This Sunday I will climb in a van with seven other volunteers and head south to visit six of our partner shelters in North and South Carolina.
We have three goals –
- We will put ‘boots on the ground’ as one of our team members put it, spending our days working in the shelters, helping with whatever they need. We are all prepared to get dirty and tackle tasks from cleaning kennels to trimming toenails. We are bringing the skills to assist with marketing the dogs, from writing bios and tweaking social media efforts, to taking professional quality photos and capturing videos. We will do whatever we can to help the dogs and the heroes who spend their days on the front lines working to save every dog they can.
- Our second goal is to raise awareness. Ever since visiting rural shelters last fall, I’ve been convinced that the biggest reason so many good dogs are dying in our shelters is not simply because there is a lack of resources or space or spay/neuter (all of which certainly play into it), but because people simply don’t know this is happening. Or maybe they don’t believe it. By bearing witness and then sharing all that we see and hear and experience, I believe we can motivate people to get involved and demand change.
- Our last goal is to bring hope in the form of much-needed resources to shelters that are coming off a brutal fall/winter and preparing to deal with what could be a heartworm epidemic thanks to all the standing water left behind by the big southern storms. We will take as many donations as we can squeeze in the van, but being in the shelters each day will give us a better idea of exactly what they need. In the evenings, after cleaning up and eating dinner, we will gather to review what we learned and decide how to spend the donation money designated for that shelter. Many will need basics not included in the average government shelter budget—flea/tick meds, kitten formula, harnesses, dewormers.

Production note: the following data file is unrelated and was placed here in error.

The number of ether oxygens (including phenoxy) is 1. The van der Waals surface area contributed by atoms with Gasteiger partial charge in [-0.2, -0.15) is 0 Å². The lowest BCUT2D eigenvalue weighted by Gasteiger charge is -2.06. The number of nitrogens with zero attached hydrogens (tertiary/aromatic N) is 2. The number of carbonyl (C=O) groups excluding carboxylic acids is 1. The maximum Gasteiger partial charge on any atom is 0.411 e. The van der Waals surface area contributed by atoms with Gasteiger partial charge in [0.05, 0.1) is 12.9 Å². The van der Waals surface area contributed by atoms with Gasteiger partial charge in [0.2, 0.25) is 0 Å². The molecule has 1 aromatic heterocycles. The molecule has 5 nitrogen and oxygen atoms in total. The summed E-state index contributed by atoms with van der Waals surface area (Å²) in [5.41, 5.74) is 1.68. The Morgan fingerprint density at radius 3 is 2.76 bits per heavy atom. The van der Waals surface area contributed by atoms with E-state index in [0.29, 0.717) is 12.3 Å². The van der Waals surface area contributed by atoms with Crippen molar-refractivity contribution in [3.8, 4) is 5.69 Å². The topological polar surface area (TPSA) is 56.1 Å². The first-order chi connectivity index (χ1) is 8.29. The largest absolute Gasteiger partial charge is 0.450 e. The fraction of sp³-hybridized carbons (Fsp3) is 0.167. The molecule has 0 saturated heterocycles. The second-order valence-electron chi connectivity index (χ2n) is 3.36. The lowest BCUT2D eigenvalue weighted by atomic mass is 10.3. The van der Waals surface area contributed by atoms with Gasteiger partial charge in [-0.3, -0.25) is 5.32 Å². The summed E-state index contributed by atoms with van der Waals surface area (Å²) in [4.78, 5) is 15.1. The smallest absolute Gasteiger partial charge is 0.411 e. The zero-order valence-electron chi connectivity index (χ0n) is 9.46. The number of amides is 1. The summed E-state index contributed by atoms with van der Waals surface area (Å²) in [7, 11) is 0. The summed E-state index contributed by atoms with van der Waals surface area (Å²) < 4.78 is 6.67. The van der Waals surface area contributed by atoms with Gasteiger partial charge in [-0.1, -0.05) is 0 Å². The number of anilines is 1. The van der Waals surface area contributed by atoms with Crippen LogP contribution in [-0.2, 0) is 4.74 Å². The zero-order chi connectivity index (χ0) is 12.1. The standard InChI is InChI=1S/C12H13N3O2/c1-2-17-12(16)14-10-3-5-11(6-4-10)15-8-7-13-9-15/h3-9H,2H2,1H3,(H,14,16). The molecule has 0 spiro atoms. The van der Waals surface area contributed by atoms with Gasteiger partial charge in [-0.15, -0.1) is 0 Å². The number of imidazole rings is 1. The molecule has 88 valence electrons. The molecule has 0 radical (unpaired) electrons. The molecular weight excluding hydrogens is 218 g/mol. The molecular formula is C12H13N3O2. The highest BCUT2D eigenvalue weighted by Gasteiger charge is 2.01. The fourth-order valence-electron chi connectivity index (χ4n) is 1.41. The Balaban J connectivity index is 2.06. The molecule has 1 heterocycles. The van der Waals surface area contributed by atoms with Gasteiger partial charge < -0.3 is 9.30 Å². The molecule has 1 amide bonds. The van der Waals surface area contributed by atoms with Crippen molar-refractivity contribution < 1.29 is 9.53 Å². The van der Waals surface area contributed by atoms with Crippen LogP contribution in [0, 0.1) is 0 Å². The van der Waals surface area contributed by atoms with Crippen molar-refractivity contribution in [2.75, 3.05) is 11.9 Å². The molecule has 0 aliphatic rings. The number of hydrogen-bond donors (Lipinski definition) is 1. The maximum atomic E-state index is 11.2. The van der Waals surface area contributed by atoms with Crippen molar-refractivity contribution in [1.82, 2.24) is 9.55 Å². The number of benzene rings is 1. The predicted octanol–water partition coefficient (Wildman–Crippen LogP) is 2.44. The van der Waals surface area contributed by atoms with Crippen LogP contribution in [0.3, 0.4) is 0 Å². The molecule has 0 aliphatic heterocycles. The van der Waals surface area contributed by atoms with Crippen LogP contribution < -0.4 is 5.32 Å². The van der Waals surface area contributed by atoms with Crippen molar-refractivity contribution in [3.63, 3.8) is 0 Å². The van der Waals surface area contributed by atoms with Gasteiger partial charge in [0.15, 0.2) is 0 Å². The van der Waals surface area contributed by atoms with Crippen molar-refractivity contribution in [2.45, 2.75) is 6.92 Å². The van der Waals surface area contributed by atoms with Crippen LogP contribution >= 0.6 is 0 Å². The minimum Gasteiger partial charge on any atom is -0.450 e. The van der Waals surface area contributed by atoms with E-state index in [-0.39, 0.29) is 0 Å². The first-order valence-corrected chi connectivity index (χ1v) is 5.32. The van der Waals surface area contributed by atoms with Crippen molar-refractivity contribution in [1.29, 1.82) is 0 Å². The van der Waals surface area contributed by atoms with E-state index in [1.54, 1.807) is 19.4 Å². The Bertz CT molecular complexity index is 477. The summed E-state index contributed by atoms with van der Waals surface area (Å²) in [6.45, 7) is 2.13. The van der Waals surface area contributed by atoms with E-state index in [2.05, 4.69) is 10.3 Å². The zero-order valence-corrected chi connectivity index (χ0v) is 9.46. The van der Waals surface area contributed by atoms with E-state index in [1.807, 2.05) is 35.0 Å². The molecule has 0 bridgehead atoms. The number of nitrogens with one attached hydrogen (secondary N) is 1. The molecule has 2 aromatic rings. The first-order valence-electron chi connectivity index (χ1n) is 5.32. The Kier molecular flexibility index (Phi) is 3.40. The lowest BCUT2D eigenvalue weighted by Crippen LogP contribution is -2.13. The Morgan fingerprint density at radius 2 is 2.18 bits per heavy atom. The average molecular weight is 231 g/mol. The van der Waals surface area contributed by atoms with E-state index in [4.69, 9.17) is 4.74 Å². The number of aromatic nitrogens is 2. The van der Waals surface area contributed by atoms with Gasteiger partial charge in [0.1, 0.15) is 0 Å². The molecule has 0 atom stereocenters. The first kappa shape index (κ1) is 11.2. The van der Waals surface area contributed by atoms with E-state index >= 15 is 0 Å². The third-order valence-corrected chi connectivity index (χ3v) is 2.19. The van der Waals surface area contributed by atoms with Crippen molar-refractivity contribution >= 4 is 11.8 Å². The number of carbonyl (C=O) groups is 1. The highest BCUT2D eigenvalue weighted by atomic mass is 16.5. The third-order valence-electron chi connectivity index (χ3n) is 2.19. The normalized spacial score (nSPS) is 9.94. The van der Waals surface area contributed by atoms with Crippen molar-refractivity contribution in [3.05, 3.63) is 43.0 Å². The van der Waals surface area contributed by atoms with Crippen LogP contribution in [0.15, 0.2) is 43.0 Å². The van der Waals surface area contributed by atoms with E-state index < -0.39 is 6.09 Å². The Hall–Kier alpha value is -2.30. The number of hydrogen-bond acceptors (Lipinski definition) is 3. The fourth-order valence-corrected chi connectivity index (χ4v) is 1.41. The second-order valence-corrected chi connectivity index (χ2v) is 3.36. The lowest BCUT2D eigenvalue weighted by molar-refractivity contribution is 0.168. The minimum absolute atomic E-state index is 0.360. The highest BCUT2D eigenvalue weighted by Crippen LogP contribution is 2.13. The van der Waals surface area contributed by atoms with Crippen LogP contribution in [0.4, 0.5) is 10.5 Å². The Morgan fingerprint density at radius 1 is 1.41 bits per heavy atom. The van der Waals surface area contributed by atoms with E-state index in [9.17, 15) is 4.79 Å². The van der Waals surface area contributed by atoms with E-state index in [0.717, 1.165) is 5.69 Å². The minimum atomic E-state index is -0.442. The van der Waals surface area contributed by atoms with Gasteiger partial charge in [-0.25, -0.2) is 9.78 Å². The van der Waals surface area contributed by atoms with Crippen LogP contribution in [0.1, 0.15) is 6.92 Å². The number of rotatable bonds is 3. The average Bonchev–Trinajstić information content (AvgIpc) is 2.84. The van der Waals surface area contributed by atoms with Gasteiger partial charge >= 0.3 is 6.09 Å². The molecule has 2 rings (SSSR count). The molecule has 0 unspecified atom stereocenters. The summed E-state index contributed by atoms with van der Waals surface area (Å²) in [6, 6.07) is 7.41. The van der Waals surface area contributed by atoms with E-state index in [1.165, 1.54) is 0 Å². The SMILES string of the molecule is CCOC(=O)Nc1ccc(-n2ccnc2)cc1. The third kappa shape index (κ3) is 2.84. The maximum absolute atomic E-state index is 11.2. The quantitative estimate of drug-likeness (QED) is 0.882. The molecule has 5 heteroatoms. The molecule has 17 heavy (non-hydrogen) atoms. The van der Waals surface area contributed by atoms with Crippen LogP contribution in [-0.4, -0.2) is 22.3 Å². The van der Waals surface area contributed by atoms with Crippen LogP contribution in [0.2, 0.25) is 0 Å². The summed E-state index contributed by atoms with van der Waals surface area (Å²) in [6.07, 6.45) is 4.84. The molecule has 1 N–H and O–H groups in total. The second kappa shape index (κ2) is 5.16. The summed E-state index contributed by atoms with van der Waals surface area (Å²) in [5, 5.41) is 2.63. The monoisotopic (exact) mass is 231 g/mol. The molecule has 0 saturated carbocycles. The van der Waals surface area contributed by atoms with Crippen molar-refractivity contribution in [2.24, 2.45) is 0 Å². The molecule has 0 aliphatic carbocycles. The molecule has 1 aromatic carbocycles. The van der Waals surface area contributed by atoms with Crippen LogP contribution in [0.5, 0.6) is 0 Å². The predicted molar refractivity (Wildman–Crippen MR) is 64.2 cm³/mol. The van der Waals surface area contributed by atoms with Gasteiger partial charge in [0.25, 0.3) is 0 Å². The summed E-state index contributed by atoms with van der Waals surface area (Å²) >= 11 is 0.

Too many dogs are suffering and perishing in our shelters unnecessarily. It is a fixable problem – if only more people wanted to fix it.
And I believe they would fix it, if they only knew it was happening.
So, we’re headed south and we plan to share all that we see and experience.
You can follow along with us on Facebook through our page, OPH Rescue Road Trip, where we will be posting pictures, stories, updates, and videos all week long. I hope you will follow and I hope you will share – you can be a part of this mission simply by telling others about it.
If you’d like to make a donation towards our trip and the purchase of supplies for the shelters, you can do so through our ongoing fundraiser on Facebook, or by donating through the OPH website and designating your donation for the “Rescue Road Trip.”
I hope to post a few times on the blog next week but forgive me if I’m not able to get to it – I promise a full update when I get back. Meanwhile, let me introduce you to the amazing team I am traveling with:
Thanks for reading!
If you’d like to know more about the book, Another Good Dog: One Family and Fifty Foster Dogs, visit AnotherGoodDog.org, where you can find pictures of the dogs from the book (and some of their happily-ever-after stories), information on fostering, the schedule of signings, and what you can do right now to help shelter animals! You can also purchase a signed copy or several other items whose profits benefit shelter dogs!
If you’d like to know how you can volunteer, foster, adopt or donate with OPH, click here. And if you’d like more pictures and videos of my foster dogs past and present, be sure to join the Another Good Dog Facebook group.
Released August 2018 from Pegasus Books and available now